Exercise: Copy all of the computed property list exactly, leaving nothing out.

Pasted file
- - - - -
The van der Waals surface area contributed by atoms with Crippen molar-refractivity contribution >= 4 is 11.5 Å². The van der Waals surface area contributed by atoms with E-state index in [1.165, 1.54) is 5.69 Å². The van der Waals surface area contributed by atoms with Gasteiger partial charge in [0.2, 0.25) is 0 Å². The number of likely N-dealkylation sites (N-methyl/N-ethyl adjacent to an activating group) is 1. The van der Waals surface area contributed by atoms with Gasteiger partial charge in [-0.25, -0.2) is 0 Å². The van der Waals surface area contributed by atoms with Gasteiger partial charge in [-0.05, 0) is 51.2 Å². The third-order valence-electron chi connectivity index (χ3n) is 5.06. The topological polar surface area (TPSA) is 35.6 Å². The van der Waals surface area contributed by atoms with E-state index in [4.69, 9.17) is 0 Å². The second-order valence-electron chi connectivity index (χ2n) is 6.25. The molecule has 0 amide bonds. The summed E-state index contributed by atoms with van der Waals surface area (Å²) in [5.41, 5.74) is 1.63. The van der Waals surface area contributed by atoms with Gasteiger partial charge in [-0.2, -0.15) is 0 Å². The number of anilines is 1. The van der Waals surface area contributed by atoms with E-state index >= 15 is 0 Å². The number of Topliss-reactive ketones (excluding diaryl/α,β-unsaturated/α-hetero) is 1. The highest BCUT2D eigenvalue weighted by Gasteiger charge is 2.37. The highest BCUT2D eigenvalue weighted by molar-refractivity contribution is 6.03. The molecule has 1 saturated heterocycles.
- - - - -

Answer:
The van der Waals surface area contributed by atoms with Crippen molar-refractivity contribution >= 4 is 11.5 Å². The van der Waals surface area contributed by atoms with E-state index in [1.165, 1.54) is 5.69 Å². The van der Waals surface area contributed by atoms with Gasteiger partial charge in [0.2, 0.25) is 0 Å². The number of likely N-dealkylation sites (N-methyl/N-ethyl adjacent to an activating group) is 1. The van der Waals surface area contributed by atoms with Gasteiger partial charge in [-0.25, -0.2) is 0 Å². The van der Waals surface area contributed by atoms with Gasteiger partial charge in [-0.05, 0) is 51.2 Å². The third-order valence-electron chi connectivity index (χ3n) is 5.06. The topological polar surface area (TPSA) is 35.6 Å². The van der Waals surface area contributed by atoms with E-state index in [4.69, 9.17) is 0 Å². The second-order valence-electron chi connectivity index (χ2n) is 6.25. The molecule has 0 amide bonds. The summed E-state index contributed by atoms with van der Waals surface area (Å²) in [5.41, 5.74) is 1.63. The van der Waals surface area contributed by atoms with Gasteiger partial charge in [-0.2, -0.15) is 0 Å². The number of anilines is 1. The van der Waals surface area contributed by atoms with E-state index >= 15 is 0 Å². The number of Topliss-reactive ketones (excluding diaryl/α,β-unsaturated/α-hetero) is 1. The highest BCUT2D eigenvalue weighted by Gasteiger charge is 2.37. The highest BCUT2D eigenvalue weighted by molar-refractivity contribution is 6.03. The molecule has 1 saturated heterocycles.